The NIV incorrectly translates Paul's "in him" (that is, Christ) formula as by him, missing the intended force of the phrase. Paul typically uses "in him" or "in Christ" as a metaphor for restored relationships or, even more specifically, the spiritual home of those who belong to Christ, where he (rather than the evil one) rules over them (v. 13). In this particular confession, however, Paul presumes that the destiny of the entire created order—both its spiritual and its physical realms—is linked to Christ's destiny. Further, God's positive verdict on Jesus' messianic work, indicated by the raising of him as Lord Christ, shows that God's purpose for creation will ultimately be carried out (Rev 21:1—22:5).
Christ embodies God's will for all creation; Christ is the content and goal of God's grace, by which God's will is now being brought to reality within history. When the ruling elites of society resist the teaching of Christ, they actually prevent the "good life" from being realized. In whatever form it finally takes, rebellion against God is self-destructive simply because it is at odds with the life-generating resources that God has built into creation. Any secular pretension or humanistic hubris will eventually be exposed as self-deceptive and false, utterly incapable of empowering a person for good. (Hence the recent collapse of Soviet communism.) Claims for national sovereignty or for individual rights, if not subjected to Christ's absolute claim on all things and every power, are without any foundation and are surely idolatrous.
Believers must never confuse the secular with the sacred. It is easy to fall into this confusion in the West, especially in America, where public rhetoric often employs a sacred idiom to maintain public conduct that is often secular. The point Paul makes here has less to do with Christ's exalted status than with the consequences of his messianic work, which brought a fallen creation back under the Creator's sovereign reign. To deny Christ as the Lord of God's creation is to deny the redemptive consequences of Christ's death; to reject God's desire to delight in the inherent goodness of creation is to reject the prospect of a new creation of redeemed humanity in Christ.
The next set of christological formulations (v. 17) repeats in chronological fashion the critical relationship between Lord Christ and all things. The previous confession stated that the destiny of all things is predicated by being in Christ. Similarly, if Christ was before all things, and if all things have their beginning by him and their purpose for him, and if in him all things hold together in a coherent and logical way, then the wise thing to do is to line up under the lordship of Christ in order to enter into God's salvation. As Wright nicely puts it, "No creature is autonomous. All are God's servants (Ps 119:91) and dependents (Ps. 104)" (Wright 1987:73).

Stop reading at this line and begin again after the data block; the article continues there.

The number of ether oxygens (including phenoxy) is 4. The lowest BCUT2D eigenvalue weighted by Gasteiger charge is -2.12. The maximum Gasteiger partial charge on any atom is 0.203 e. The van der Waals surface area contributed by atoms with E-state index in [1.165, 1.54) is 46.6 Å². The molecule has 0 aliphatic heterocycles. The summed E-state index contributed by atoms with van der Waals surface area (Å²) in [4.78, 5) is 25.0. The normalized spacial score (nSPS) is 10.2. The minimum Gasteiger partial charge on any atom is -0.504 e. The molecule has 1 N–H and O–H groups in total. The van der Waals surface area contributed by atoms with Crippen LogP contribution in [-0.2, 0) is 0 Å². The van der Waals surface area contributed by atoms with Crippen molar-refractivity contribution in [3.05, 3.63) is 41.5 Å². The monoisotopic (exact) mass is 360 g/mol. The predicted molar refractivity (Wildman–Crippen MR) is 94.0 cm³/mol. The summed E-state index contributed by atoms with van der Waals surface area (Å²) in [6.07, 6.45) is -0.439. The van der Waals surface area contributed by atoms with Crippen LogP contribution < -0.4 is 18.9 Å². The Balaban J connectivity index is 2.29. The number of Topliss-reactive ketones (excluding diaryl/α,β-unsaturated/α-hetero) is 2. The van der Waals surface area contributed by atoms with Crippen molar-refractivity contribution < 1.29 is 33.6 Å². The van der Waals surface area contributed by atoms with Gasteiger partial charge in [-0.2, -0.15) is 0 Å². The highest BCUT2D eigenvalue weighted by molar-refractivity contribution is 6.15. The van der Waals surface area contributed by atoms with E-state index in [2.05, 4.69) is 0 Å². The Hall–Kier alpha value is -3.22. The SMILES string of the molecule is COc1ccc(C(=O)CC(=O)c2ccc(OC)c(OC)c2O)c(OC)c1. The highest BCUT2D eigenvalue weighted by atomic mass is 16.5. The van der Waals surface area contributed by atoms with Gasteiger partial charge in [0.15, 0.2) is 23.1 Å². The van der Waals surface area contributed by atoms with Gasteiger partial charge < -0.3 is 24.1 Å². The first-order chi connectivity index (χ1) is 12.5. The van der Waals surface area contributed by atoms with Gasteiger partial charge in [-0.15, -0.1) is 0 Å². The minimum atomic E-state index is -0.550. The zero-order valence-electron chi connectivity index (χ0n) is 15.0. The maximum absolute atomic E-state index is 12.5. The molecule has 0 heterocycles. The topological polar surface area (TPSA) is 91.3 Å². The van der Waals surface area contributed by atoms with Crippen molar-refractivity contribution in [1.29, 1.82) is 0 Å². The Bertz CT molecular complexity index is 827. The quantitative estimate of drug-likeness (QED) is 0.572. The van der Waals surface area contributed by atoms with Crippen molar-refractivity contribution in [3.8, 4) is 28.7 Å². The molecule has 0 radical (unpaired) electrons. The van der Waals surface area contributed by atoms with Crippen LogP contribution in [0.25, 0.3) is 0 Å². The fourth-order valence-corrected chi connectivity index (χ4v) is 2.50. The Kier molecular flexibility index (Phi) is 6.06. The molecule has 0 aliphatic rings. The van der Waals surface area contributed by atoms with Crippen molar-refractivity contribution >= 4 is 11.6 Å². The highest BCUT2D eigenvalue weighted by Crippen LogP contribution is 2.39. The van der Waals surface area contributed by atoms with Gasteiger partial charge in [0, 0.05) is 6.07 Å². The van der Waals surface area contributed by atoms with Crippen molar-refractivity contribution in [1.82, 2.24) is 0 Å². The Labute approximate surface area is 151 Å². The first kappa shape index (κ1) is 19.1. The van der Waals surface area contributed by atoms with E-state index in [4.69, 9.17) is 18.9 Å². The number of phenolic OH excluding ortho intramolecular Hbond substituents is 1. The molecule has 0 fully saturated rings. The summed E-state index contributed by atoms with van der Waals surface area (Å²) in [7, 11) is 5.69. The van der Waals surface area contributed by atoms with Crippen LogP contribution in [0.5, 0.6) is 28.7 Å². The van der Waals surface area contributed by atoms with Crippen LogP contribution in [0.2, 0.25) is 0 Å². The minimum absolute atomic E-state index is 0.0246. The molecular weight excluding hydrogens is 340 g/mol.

The final item of the confession's first stanza (v. 18) is clearly transitional from God's first creation to God's new creation, the church. This too alludes to the Old Testament narrative, where the genesis of creation (Gen 1—11) is linked to the genesis of Israel (Gen 12—50). In the biblical narrative these two stories are found together in the book of Genesis, because the story of the one cannot be told without the story of the other: the election of God's people will result in the restoration of God's creation. Likewise, the careful structure of the confession, which locates the initial claim about the church within a stanza about creation, prevents us from assuming that the destiny of the one is somehow distinct from the destiny of the other: both church and creation are "in Christ," and the destiny of each is inextricably bound together because of and for him.
Paul often uses the head-body metaphor when referring to the relationship between Christ and the church (O'Brien 1983:57-61). Sometimes Paul uses the body metaphor to express the interdependent relationships among gifted believers within the church (1 Cor 12:10-26). In this context, however, the emphasis is on Christ more than the church: Christ is Lord of the church even as the human head governs the body. Certainly this image of the human body leaves the impression of organic unity between Christ and the church: each is necessary to the other, since a headless body is as useless as a bodiless head (compare Eph 4:15-16).
Perhaps the relationship Paul has in mind stems from his participatory Christology: as members of Christ's body, believers participate by grace through faith in the history of the historical Jesus, from his death to his exaltation. Those who belong to the faith are liberated from the consequences of their sins through participating in Christ's death, and now experience a transformed life through participating in his resurrection.
The critical point to make, however, is that our participation with Christ in the salvation of God takes place in real time. If all things are fashioned with Christ in mind and for his glory (v. 16), and if the church and Christ are inseparable as body and head, then in some extra special sense the redeemed community embodies in real time all that God desires for creaturely existence. Paul resists any theological jargon that might allow believers to speak of their participation in Christ's body without reference to their actual experiences. Christianity is a practical religion, made up of believers who live in and for the restoration of a broken and fragmented world. Our testimony to Christ's lordship is a mended life, made whole again by God's healing grace.